The following is a response to Morgan Meis’s letter posted yesterday.
Thanks for throwing down this particular gauntlet. Yes, we adopted Dostoevsky’s phrase from The Idiot, where one of the characters attributes the saying “beauty will save the world” to the eponymous hero of the novel, Prince Myshkin.
I’m well aware that any slogan or mantra can quickly become a stand-in for real thought, for Jacob-and-the-angel wrestling with difficult, complex subjects. Neither I nor the extended Image community is immune from that sort of danger.
We acknowledged that a while back when we published an entire symposium on the topic of “The Word-Soaked World: Troubling the Lexicon of Faith” in issue #75. The purpose there was to interrogate and “trouble” frequently invoked terms (art, faith, mystery!) that had become anodyne through thoughtlessness and over-usage.
And just for the benefit of readers wanting to pursue these issues further, I would point out that I’ve dealt with some of your challenges in essays like “The Wound of Beauty” and “The Tragic Sense of Life.”
Given the large amount of historical baggage attached to the word beauty, it is never going to be a word that we can use without qualms and qualifications. That’s why T.S. Eliot once wrote:
We mean all sorts of things, I know, by Beauty. But the essential advantage for a poet is not to have a beautiful world with which to deal: it is to be able to see beneath both beauty and ugliness; to see the boredom, and the horror, and the glory.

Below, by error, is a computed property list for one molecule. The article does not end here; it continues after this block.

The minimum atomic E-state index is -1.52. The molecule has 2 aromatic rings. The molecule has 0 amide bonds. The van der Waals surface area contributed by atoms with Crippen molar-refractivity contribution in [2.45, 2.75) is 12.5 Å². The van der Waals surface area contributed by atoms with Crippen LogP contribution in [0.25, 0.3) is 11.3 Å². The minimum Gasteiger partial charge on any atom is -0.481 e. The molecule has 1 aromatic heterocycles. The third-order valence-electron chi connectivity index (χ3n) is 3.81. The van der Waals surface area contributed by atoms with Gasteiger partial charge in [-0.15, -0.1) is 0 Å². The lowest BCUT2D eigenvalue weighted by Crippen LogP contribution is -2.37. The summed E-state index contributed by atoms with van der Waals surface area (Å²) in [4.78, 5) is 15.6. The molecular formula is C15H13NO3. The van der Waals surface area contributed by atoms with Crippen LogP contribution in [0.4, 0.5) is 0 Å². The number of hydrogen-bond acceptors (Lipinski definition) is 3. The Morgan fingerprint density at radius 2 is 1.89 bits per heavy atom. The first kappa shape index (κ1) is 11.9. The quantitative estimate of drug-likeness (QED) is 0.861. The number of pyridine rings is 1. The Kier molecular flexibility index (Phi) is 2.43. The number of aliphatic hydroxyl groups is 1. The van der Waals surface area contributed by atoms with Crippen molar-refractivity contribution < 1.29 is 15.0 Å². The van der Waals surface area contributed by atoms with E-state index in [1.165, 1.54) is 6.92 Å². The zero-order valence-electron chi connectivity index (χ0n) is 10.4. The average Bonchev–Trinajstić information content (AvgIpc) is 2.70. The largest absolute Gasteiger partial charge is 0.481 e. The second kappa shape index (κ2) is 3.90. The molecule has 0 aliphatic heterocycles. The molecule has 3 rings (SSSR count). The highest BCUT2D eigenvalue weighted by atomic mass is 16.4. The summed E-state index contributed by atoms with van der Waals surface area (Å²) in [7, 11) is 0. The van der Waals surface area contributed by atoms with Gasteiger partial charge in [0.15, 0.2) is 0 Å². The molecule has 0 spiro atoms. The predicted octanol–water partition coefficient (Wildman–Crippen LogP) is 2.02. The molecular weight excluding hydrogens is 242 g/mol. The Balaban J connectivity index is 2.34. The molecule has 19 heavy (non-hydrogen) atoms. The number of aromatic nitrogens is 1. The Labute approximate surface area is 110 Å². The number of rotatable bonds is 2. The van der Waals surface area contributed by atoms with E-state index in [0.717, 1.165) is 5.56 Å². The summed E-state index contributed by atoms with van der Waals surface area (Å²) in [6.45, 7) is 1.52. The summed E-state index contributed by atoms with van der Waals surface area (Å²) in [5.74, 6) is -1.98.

As you can see, Eliot fundamentally agrees with your insistence that the truth of the world is hardly beautiful in the conventional sense. But Eliot is also struggling to rescue beauty in his own way, I think. By pointing out that the poet goes beyond conventional ideas about beauty and ugliness to deal with boredom, horror, and glory, he’s grasping for a sort of synthesis that accommodates both the good and the bad in the world.
In other words, boredom and horror are there, but so is glory: the repulsive and the attractive together.
Well, you might say, that’s simply a formula for an eternal Manichean battle between equally ranged forces of light and dark—a scenario that ends in stalemate.
But that would be to ignore the role of the poet herself—the role of art. For in the poet’s hands, these things are welded into a larger unity. The work of art, then, encompasses the truth within a form. And that form, in turn, achieves a beauty involving not only the proportion, harmony, and radiance (to borrow terms from Aquinas) of its parts, but the truth that it comprehends.
When talking to students about these matters, I sometimes ask them a question. “Which would you say is more beautiful: a mass-produced statue of the Blessed Virgin Mary, rendered in a sickly-sweet, sentimental fashion or an exquisitely crafted statue of a prostitute lying in a gutter?” That one at least gives them pause.
Or take an actual work of art: Donatello’s Mary Magdalene. This is not the Mary Magdalene we’re accustomed to seeing: a sensual, beautiful woman who may have turned toward matters of the spirit, but with a passion that reminds us of her former fleshly life.
No, Donatello’s Magdalene is an older woman, one who has spent decades of her life devoted to ascetical practices—a penitent in every sense of the word. Like John the Baptist, she’s a hollow-eyed, ragged figure. And yet there is a radiant beauty to her prayerfulness, to the evidence of her endurance of the slings and arrows of life, her hope for salvation. In short, it’s a work of great beauty.